Teachers and supervisors have approach/avoidance conflicts.
How do you support and encourage teachers and at the same time evaluate their performance without creating animosity and conflict?
It’s a delicate balance.
“My principal drops into every classroom every day, she does five minute observations every other week and wants to give feedback that day … it never ends.”
“Does she know what she’s talking about?”
“Yes, but I wish she’d leave me alone, I know what I’m doing.”
How do you create a school culture in which principals can work with teachers to improve practice without creating a culture of opposition?
I was the teacher representative on a School Review Team, the union representative said the principal was a great guy, a good relationship with the chapter; I should do what I can to keep him from being removed.
He may have been a nice guy, he was a terrible principal. He spent all his time as the super dean chasing kids around the building, he had nothing to do with instruction. I asked him what he was doing to get the 250 long term absentees back into the building, “Why?” he asked, “They’ll only create chaos.”
I understand why teachers liked him and why teachers probably agreed with him.
Is being a “nice guy” who works well with the teachers the criteria for being a “good principal?
I think not.
Saul Bruckner, the late principal of Edward Murrow High School walked the halls every day, strolled into classrooms, taught a class every morning, and engaged kids and teachers in a never ending dialogue. He knew who to leave alone, who needed a nudge and who needed a push.
It takes time and experience to become an effective school leader. Not a subject that can be absorbed from reading leadership texts or role plays or games.
Principals tell me that they’re a good, effective school leader, does their rating officer, the superintendent, the network dude agree? Do the teachers they supervise agree?
Isn’t the measurement of principal effectiveness the sum total of teacher effectiveness?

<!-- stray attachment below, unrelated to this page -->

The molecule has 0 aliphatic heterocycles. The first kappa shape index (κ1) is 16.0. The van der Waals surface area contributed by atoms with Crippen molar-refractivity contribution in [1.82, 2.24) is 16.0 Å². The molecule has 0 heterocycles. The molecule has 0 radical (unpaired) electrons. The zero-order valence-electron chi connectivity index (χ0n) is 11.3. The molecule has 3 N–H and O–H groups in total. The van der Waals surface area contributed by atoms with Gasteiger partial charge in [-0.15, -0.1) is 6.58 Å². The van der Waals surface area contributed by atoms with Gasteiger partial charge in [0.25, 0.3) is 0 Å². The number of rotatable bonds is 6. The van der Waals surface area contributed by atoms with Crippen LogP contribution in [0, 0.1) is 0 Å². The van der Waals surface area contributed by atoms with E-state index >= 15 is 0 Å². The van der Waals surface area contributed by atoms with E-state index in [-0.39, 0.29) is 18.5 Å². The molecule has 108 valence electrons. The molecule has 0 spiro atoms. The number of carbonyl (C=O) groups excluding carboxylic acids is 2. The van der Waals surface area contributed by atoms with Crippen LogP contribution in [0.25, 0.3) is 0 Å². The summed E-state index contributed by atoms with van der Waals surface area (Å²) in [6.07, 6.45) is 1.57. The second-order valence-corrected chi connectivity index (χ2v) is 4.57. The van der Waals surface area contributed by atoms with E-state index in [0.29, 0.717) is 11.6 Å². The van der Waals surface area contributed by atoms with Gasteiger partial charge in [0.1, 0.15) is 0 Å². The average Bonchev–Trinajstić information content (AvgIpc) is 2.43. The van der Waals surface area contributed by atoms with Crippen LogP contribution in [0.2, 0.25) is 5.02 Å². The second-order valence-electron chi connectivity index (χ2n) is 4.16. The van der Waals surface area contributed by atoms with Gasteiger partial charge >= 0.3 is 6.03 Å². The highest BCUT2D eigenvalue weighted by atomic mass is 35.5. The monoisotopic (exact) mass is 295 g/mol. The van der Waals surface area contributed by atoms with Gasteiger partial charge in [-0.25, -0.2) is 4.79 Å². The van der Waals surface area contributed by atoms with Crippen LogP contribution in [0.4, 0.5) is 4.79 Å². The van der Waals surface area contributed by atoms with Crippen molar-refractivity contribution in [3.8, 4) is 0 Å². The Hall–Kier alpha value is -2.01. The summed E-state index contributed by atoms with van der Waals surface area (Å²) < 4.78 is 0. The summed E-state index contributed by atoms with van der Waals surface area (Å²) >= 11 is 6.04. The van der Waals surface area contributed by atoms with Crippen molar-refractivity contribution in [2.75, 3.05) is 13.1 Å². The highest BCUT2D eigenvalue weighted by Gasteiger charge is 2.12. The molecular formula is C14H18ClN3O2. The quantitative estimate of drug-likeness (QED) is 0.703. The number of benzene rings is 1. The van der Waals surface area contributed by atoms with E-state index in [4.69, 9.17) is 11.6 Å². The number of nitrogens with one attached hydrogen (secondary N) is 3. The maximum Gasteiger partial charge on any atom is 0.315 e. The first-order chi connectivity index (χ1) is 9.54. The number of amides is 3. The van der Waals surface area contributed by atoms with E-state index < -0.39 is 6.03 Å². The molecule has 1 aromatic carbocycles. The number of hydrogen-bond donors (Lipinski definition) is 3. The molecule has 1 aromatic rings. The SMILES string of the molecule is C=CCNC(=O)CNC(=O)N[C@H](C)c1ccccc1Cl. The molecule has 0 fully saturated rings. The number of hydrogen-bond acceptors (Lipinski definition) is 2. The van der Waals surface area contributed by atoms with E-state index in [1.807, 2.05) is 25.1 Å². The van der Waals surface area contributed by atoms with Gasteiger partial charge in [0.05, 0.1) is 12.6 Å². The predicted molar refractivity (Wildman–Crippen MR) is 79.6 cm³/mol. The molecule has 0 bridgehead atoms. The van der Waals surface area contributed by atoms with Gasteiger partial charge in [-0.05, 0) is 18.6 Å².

The Department of Education in New York City, and school districts around the country decided rather that fighting with teachers assessing the “teaching” side, they’d assess the “learning” side based on outcomes – some iteration of standardized test scores based on growth.
In the push and pull we settled on multiple measures, Danielson or Kim Marshal on the “teaching” side and a “value-added” score based on expected growth on the “learning” side.
Both imperfect measures.
I’ve sat in classrooms for 10-15 minutes with colleagues and then discussed the lesson. Occasionally we’ll see an outstanding teacher, or, disappointingly a weak teacher, usually teachers fall in the middle.
I used to watch the behaviors of the teacher: how did they motivate the lesson? What questions did they ask? Their “timing,” their responses to students. Now I spend at least as much time watching the students: are they engaged? Are they interacting with other students? What’s the quality of the interaction? Where is the discussion on the Bloom Taxonomy or the Depth of Knowledge scale?
You meet with the teacher afterwards,
“How do you think the lesson went?”
“What worked? Why did it work? What would you do differently next time?”
“Do you think the kids ‘got it’? How do you know?”
Sometimes the disconnect between the teacher’s view of the lesson and the observer’s view is disturbing. Other times the discussion is fruitful with an exchange of ideas with suggestions for future lessons.
The skills necessary to be a leader are complex and difficult to predict. Effective leaders may or may not be liked, they are respected. To lead means leading the entire school: teachers, students and parents, the entire school community.
Sometimes the measurement of an effective principal is measured not only by the scores on the standardized tests but the number of teachers attending the barbeque at the principal’s house at the end of June.